Trying to boost insulin production is a common concern for type 2 diabetics. As the diabetic pancreas begins to emit less insulin, researchers have worked on ways to increase this production. There has also been a push to discover if certain ancient natural or herbal remedies can assist in boosting insulin.
First, let’s take a look at current medications that have been found to help increase insulin production. There are two broad classifications called Sulfonylure and Maglitinide.
Both of these medications signal the pancreas to increase the insulin production. The difference is that they both go about this process in a different chemical manner.
Sulfonylure‘s are the most common diabetes medications that boost insulin production. Here are several generic examples of this medication classification with its brand name in parenthesis: Glimepiride (Amaryl®), Glipizide (Glucotrol®), Glyburide (Micronase®, PreTab®, Glynase®, Diabeta®).
Meglitinide‘s are the less common type. Here are several generic examples of meglitinide’s with their brand name equivalent in parentheses: Repaglinide (Prandin®), Nateglinide (Starlix®).
Obviously, you will want to speak with your doctor or pharmacist about possible side effects with these medications. Nonetheless, please be aware that they can be too effective! They can cause hypoglycemia or low blood sugar. If you are exercising hard, changing your diet, skip a meal, etc., please be on the look out for signs of hypoglycemia.
Natural Ways to Boost Insulin
Switching gears, lets take a look at some more natural ways to increase insulin.
Herbal or natural remedies that are said to increase insulin production, including American ginseng and Yoga.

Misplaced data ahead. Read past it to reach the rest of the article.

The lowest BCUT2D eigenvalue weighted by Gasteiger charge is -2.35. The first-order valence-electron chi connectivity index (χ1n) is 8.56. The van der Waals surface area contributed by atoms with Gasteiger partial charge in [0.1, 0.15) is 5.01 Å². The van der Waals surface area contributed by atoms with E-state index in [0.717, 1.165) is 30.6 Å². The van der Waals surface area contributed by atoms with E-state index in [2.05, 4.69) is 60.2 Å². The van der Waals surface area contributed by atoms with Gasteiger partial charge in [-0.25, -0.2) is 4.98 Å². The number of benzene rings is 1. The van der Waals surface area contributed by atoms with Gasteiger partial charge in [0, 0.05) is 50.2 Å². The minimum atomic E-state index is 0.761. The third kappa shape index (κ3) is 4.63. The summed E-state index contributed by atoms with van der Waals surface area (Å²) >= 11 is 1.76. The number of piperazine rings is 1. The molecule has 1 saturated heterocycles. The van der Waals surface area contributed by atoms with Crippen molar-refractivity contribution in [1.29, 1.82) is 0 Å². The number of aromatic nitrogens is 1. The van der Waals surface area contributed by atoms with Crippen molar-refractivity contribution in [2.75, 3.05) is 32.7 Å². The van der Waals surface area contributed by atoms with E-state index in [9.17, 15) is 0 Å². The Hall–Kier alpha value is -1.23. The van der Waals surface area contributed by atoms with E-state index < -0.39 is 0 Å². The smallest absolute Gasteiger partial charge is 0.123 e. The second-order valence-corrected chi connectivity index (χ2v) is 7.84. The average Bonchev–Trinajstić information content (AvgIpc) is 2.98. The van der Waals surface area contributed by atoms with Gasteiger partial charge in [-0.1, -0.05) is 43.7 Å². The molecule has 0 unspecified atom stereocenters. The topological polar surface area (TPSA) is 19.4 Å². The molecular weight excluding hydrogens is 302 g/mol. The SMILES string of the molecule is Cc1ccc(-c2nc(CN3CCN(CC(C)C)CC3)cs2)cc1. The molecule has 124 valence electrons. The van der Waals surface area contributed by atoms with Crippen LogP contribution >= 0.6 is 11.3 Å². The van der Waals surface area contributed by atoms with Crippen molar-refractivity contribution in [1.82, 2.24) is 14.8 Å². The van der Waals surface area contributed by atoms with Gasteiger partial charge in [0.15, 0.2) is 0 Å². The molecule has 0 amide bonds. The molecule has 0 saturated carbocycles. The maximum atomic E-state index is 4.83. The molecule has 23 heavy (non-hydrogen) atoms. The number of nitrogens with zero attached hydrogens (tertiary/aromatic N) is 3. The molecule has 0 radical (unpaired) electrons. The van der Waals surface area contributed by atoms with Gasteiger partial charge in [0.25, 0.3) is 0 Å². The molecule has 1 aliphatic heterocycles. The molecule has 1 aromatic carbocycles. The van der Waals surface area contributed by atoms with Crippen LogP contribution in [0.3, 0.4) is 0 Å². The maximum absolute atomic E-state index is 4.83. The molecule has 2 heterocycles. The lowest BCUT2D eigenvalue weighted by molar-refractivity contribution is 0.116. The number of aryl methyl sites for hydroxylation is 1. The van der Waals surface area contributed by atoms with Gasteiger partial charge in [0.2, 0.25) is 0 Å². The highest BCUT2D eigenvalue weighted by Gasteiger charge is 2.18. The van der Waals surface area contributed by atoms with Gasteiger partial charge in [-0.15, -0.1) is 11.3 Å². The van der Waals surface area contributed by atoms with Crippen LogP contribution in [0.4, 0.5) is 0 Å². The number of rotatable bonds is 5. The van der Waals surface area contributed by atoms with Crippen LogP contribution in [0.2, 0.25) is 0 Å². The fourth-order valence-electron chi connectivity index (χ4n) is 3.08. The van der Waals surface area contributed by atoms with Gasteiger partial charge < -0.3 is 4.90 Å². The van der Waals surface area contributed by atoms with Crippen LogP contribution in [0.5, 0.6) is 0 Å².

Ginseng is an interesting herb. Studies have shown that it can be effective for helping increase both the secretion and production of insulin. The result is a lowering of blood sugar after consuming meals. Incorporating a little ginseng into your diet to help naturally lower your glucose levels and raise insulin production would be a great alternative to popping more pills.
I also find that the possibility of using yoga to stimulate the effectiveness of internal processes to be fascinating.
There are numerous studies that really offer some promising results for developing a regular yoga practice. The other good thing about yoga is that it is exercise, as opposed to just popping a pill. If it doesn’t work to increase your insulin production, it still offers the exercise benefit.
There are also some recent studies done by Japanese scientist using gene therapy to increase insulin production in mice. Further study is ongoing to see if these results can be replicated in humans.
American Ginseng Stimulates Insulin Production
Evid. Based Complement Alternative Med. 2006 September; 3(3): 365–372. (accessed March 2013)
By Erich Schultz – Last Reviewed March 2013.